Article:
• AVISO, 1996: AVISO user handbook: Merged TOPEX/POSEIDON products. AVI-NT-02-101-CN, 3d ed., 196 pp.

  • Cane, M. A., 1983: Oceanographic events during El Niño. Science, 222 , 11891195.

  • Chen, G., 2004: A 10-yr climatology of oceanic water vapor derived from the TOPEX microwave radiometer. J. Climate, 17 , 25412557.

  • Chen, G., , and R. Ezraty, 1999: Variation of Southern Ocean sea level and its possible relation with Antarctic sea ice. Int. J. Remote Sens., 20 , 3147.

    • Search Google Scholar
    • Export Citation
  • Chen, G., , J. Ma, , C. Fang, , and Y. Han, 2003: Global oceanic precipitation derived from TOPEX and TMR: Climatology and variability. J. Climate, 16 , 38883904.

    • Search Google Scholar
    • Export Citation
  • Chen, G., , C. Fang, , C. Zhang, , and Y. Chen, 2004: Observing the coupling effect between warm pool and “rain pool” in the Pacific Ocean. Remote Sens. Environ., 91 , 153159.

    • Search Google Scholar
    • Export Citation
  • Gruber, A., 1972: Fluctuations in the position of the ITCZ in the Atlantic and Pacific Oceans. J. Atmos. Sci., 29 , 193197.

  • Hubert, L. F., , A. F. Krueger, , and J. S. Winston, 1969: The double intertropical convergence zone—Fact or fiction? J. Atmos. Sci., 26 , 771773.

    • Search Google Scholar
    • Export Citation
  • Lutgens, F. K., , and E. J. Tarbuck, 1992: The Atmosphere: An Introduction to Meteorology. 5th ed. Prentice Hall, 430 pp.

  • Madden, R. A., , and P. R. Julian, 1971: Detection of a 40-50 day oscillation in the zonal wind in the tropical Pacific. J. Atmos. Sci., 28 , 702708.

    • Search Google Scholar
    • Export Citation
  • McPhaden, M. J., 1999: Genesis and evolution of the 1997–98 El Niño. Science, 283 , 950954.

  • Philander, S. G. H., 1990: El Niño, La Niña, and the Southern Oscillation. Academic Press, 289 pp.

  • Philander, S. G. H., , D. Gu, , D. Halpern, , G. Lambert, , N-C. Lau, , T. Li, , and R. C. Pacanowski, 1996: Why the ITCZ is mostly north of the equator. J. Climate, 9 , 29582972.

    • Search Google Scholar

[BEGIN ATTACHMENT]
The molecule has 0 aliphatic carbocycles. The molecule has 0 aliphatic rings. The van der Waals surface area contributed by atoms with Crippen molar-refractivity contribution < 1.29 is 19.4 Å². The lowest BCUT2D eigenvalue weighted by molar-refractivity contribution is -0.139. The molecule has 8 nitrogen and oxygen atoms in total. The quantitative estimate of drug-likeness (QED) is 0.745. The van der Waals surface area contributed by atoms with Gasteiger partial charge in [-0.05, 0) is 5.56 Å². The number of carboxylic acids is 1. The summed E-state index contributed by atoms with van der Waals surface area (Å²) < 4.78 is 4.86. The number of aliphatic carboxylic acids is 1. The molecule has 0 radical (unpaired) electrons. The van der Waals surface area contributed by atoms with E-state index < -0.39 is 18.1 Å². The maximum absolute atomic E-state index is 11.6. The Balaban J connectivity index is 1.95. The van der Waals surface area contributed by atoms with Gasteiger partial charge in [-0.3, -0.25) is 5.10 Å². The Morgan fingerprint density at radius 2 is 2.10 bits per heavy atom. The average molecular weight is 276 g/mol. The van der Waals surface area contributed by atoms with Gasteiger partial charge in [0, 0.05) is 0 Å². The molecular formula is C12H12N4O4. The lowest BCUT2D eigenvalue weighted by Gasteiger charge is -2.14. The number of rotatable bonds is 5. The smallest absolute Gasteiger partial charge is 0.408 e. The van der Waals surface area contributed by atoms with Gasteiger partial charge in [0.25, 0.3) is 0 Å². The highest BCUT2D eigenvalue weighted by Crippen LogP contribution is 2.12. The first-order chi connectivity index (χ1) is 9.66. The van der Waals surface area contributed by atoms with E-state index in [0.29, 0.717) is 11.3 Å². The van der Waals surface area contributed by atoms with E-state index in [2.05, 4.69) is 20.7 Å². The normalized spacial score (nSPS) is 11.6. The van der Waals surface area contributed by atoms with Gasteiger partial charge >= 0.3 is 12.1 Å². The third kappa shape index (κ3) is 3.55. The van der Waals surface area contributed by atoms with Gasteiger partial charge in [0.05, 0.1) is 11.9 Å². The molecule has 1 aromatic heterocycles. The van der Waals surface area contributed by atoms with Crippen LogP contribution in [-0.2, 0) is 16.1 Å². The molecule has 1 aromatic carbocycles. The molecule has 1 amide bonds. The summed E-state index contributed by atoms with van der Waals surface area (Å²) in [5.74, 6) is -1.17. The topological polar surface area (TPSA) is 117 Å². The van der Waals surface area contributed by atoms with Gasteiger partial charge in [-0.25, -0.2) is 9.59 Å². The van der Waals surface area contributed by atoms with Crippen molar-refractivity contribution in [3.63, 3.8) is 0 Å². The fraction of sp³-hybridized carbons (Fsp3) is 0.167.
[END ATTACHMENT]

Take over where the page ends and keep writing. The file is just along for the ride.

• Export Citation
  • Picaut, J., , E. Hackert, , A. J. Busalacchi, , R. Murtugudde, , and G. S. E. Lagerloef, 2002: Mechanisms of the 1997–1998 El Niño–La Niña, as inferred from space-based observations. J. Geophys. Res., 107 .3037, doi:10.1029/2001JC000850.

    • Search Google Scholar
    • Export Citation
  • Randel, D. L., , T. H. Vonder Haar, , M. A. Ringerud, , G. L. Stephens, , T. J. Greenwald, , and C. L. Combs, 1996: A new global water vapor dataset. Bull. Amer. Meteor. Soc., 77 , 12331246.

    • Search Google Scholar
    • Export Citation
  • Rasmusson, E. M., 1985: El Niño and variations in climate. Amer. Sci., 73 , 168178.

  • Rasmusson, E. M., , and P. A. Arkin, 1993: A global view of large-scale precipitation variability. J. Climate, 6 , 14951522.

  • Ropelewski, C. F., , and M. S. Halpert, 1987: Global and regional scale precipitation patterns associated with the El Niño/Southern Oscillation. Mon. Wea. Rev., 115 , 16061626.

    • Search Google Scholar
    • Export Citation
  • Ropelewski, C. F., , and M. S. Halpert, 1989: Precipitation patterns associated with the high index phase of the Southern Oscillation. J. Climate, 2 , 268284.

    • Search Google Scholar
    • Export Citation
  • Ruf, C. S., , S. J. Keihm, , B. Subramanya, , and M. A. Janssen, 1994: TOPEX/POSEIDON microwave radiometer performance and in-flight calibration. J. Geophys. Res., 99 , 2491524926.

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  • Waliser, D. E., , and C. Gautier, 1993: A satellite-derived climatology of the ITCZ. J. Climate, 6 , 21622174.

  • Waliser, D. E., , and R. C. J. Somerville, 1994: Preferred latitudes of the intertropical convergence zone. J. Atmos. Sci., 51 , 16191639.

    • Search Google Scholar
    • Export Citation
  • Xie, S-P., , and K. Saito, 2001: Formation and variability of a northerly ITCZ in a hybrid coupled AGCM: Continental forcing and oceanic–atmospheric feedback. J. Climate, 14 , 12621276.

    • Search Google Scholar
    • Export Citation
  • View in gallery